8. I need some “new” books to read. I always pull out my old ones and read them over and over. One of my favorite books is “Feel the Fear and Do it anyway” by Susan Jeffries.

    It talks about overcoming fear and basically “just doing it” after all is said and done, you wonder why you feared it to begin with (that is my short synopsis, but it’s really about lots more)

    I love this quote: “In all my life I have never heard a mother call out to her child as he/she goes off to school, “Take a lot of risks today, darling.” She is more likely to convey to her child, “Be careful, darling.” This “Be careful” carries with it a double message: ”The world is really dangerous out there” … and … “you won’t be able to handle it.”

    I see myself and others say that exact quote. My son knows he is never to say “I can’t”….. I’m trying not to say “Be careful” just in any situation, when I say it I want it to be an appropriate situation…

    I would love to read something in Spanish. I’m more of a non-fiction girl. I like biographies and inspirational… any suggestions?

    • Check my Books/Libros page (tab at the top) for more – and my GoodReads account (linked on that same page) – but one of my very favorite Latin non-fiction autobiographies is “Barefoot Heart: Stories of a Migrant Child” by Elva Trevino Hart — Definitely check it out.

  9. I like it when a phrase sticks from a book I’m reading. I have about three books out to read and never continued. The latest one was “la reina del sur”, I’ve had it for years in my library waiting to get read and since they hasn’t the novela now I took it out to see if I finally read it bit no :( ojala pronto!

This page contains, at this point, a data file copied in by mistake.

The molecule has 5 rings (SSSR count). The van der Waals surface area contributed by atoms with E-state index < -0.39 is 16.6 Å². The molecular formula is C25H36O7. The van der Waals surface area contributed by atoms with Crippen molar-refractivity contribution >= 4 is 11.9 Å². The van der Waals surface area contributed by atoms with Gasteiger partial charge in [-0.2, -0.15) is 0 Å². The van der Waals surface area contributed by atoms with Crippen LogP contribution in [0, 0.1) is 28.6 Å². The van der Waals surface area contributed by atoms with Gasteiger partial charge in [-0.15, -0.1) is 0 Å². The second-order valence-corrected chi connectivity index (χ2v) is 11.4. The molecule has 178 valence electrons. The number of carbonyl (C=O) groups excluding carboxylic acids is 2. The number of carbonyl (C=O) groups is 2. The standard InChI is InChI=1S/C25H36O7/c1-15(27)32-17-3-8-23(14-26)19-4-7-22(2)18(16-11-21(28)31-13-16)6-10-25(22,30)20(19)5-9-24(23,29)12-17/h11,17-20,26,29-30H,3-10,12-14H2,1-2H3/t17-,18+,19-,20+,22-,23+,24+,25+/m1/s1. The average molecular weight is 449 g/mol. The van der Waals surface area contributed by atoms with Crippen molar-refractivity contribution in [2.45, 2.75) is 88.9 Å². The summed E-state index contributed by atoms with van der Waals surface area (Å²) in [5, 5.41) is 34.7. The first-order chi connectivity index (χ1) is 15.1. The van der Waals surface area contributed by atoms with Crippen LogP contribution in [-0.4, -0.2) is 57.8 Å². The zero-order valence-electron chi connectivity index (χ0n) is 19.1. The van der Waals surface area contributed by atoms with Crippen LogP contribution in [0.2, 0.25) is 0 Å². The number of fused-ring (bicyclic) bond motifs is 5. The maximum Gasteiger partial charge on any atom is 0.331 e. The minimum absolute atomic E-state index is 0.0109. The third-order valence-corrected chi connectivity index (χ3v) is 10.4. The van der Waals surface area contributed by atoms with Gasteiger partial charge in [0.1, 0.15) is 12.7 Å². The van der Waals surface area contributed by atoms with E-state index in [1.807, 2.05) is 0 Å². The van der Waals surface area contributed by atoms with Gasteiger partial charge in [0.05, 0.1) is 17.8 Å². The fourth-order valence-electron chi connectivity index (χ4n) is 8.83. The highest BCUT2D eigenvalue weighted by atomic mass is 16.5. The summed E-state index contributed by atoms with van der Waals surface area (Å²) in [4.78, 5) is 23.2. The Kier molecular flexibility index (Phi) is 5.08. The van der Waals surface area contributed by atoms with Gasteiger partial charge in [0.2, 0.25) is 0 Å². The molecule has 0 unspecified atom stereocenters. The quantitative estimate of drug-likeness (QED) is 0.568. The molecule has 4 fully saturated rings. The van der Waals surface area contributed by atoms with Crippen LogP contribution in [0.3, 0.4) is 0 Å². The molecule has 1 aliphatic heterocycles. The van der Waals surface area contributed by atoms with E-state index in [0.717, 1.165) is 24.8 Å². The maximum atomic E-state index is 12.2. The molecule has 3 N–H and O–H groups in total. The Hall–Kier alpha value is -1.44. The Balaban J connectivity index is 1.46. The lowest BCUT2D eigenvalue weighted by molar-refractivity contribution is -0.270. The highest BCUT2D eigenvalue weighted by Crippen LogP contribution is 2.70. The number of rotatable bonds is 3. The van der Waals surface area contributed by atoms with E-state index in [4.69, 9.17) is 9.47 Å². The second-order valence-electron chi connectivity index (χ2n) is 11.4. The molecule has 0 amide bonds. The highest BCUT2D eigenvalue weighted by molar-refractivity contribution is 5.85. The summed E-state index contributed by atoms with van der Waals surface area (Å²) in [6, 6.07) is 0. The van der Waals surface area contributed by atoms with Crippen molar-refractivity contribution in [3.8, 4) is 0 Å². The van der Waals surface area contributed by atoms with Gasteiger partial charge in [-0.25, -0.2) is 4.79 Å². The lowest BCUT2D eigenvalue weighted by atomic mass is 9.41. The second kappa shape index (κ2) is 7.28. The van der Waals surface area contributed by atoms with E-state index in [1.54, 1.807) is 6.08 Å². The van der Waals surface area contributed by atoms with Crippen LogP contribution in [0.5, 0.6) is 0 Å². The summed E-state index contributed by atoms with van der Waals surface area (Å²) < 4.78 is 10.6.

Note: You are not required to sign in to leave a comment. Please feel free to leave the email and/or website fields blank for an easier commenting experience.

Fill in your details below or click an icon to log in:

WordPress.com Logo

You are commenting using your WordPress.com account. Log Out / Change )

Twitter picture

You are commenting using your Twitter account. Log Out / Change )

Facebook photo

You are commenting using your Facebook account. Log Out / Change )

Google+ photo

You are commenting using your Google+ account. Log Out / Change )

Connecting to %s

Follow

Get every new post delivered to your Inbox.

Join 565 other followers

%d bloggers like this: